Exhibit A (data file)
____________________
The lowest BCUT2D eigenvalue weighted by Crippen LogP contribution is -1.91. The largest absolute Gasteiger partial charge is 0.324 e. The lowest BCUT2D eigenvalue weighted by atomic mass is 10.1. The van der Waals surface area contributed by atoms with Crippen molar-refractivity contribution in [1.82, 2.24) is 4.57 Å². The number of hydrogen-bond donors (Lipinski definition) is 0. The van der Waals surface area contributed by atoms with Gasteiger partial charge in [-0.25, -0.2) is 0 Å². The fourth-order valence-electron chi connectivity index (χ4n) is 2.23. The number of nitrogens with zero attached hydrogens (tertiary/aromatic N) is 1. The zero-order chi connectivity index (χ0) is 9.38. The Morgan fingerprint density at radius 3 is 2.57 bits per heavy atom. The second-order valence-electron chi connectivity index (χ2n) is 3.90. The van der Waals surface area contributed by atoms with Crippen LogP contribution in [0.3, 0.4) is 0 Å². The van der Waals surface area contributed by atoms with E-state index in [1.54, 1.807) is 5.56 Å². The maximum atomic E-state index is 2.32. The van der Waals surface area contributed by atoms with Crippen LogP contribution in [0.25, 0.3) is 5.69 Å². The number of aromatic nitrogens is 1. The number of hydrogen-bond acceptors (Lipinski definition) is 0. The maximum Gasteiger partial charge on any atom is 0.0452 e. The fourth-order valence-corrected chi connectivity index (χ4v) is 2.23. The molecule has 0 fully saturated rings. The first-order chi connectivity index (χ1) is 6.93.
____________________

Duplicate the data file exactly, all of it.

The lowest BCUT2D eigenvalue weighted by Crippen LogP contribution is -1.91. The largest absolute Gasteiger partial charge is 0.324 e. The lowest BCUT2D eigenvalue weighted by atomic mass is 10.1. The van der Waals surface area contributed by atoms with Crippen molar-refractivity contribution in [1.82, 2.24) is 4.57 Å². The number of hydrogen-bond donors (Lipinski definition) is 0. The van der Waals surface area contributed by atoms with Gasteiger partial charge in [-0.25, -0.2) is 0 Å². The fourth-order valence-electron chi connectivity index (χ4n) is 2.23. The number of nitrogens with zero attached hydrogens (tertiary/aromatic N) is 1. The zero-order chi connectivity index (χ0) is 9.38. The Morgan fingerprint density at radius 3 is 2.57 bits per heavy atom. The second-order valence-electron chi connectivity index (χ2n) is 3.90. The van der Waals surface area contributed by atoms with Crippen LogP contribution in [0.3, 0.4) is 0 Å². The van der Waals surface area contributed by atoms with E-state index in [1.54, 1.807) is 5.56 Å². The maximum atomic E-state index is 2.32. The van der Waals surface area contributed by atoms with Crippen LogP contribution in [0.25, 0.3) is 5.69 Å². The number of aromatic nitrogens is 1. The number of hydrogen-bond acceptors (Lipinski definition) is 0. The maximum Gasteiger partial charge on any atom is 0.0452 e. The fourth-order valence-corrected chi connectivity index (χ4v) is 2.23. The molecule has 0 fully saturated rings. The first-order chi connectivity index (χ1) is 6.93.